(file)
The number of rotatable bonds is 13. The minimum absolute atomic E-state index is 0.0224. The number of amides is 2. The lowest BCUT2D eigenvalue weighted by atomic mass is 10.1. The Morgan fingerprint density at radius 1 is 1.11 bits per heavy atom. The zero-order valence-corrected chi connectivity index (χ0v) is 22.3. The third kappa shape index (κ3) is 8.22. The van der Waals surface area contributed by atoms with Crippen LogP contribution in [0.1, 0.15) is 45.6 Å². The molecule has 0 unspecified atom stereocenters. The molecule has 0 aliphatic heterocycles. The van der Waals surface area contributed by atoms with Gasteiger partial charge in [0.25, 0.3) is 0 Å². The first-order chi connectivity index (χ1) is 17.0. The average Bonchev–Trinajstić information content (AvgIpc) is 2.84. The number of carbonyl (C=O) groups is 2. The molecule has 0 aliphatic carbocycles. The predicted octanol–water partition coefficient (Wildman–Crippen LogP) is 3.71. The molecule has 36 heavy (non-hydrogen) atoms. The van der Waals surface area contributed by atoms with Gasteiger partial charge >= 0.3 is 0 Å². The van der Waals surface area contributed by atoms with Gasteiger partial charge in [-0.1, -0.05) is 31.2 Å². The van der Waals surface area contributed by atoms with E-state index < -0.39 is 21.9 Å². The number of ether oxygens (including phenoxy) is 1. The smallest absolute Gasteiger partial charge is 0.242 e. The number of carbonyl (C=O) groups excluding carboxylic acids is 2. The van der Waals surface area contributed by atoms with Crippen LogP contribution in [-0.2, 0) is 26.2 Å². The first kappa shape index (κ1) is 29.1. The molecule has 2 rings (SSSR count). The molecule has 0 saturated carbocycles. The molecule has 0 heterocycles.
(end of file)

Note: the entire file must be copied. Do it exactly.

The number of rotatable bonds is 13. The minimum absolute atomic E-state index is 0.0224. The number of amides is 2. The lowest BCUT2D eigenvalue weighted by atomic mass is 10.1. The Morgan fingerprint density at radius 1 is 1.11 bits per heavy atom. The zero-order valence-corrected chi connectivity index (χ0v) is 22.3. The third kappa shape index (κ3) is 8.22. The van der Waals surface area contributed by atoms with Crippen LogP contribution in [0.1, 0.15) is 45.6 Å². The molecule has 0 unspecified atom stereocenters. The molecule has 0 aliphatic heterocycles. The van der Waals surface area contributed by atoms with Gasteiger partial charge in [0.25, 0.3) is 0 Å². The first-order chi connectivity index (χ1) is 17.0. The average Bonchev–Trinajstić information content (AvgIpc) is 2.84. The number of carbonyl (C=O) groups is 2. The molecule has 0 aliphatic carbocycles. The predicted octanol–water partition coefficient (Wildman–Crippen LogP) is 3.71. The molecule has 36 heavy (non-hydrogen) atoms. The van der Waals surface area contributed by atoms with Gasteiger partial charge >= 0.3 is 0 Å². The van der Waals surface area contributed by atoms with Gasteiger partial charge in [-0.1, -0.05) is 31.2 Å². The van der Waals surface area contributed by atoms with E-state index < -0.39 is 21.9 Å². The number of ether oxygens (including phenoxy) is 1. The smallest absolute Gasteiger partial charge is 0.242 e. The number of carbonyl (C=O) groups excluding carboxylic acids is 2. The van der Waals surface area contributed by atoms with Crippen LogP contribution in [-0.2, 0) is 26.2 Å². The first kappa shape index (κ1) is 29.1. The molecule has 2 rings (SSSR count). The molecule has 0 saturated carbocycles. The molecule has 0 heterocycles.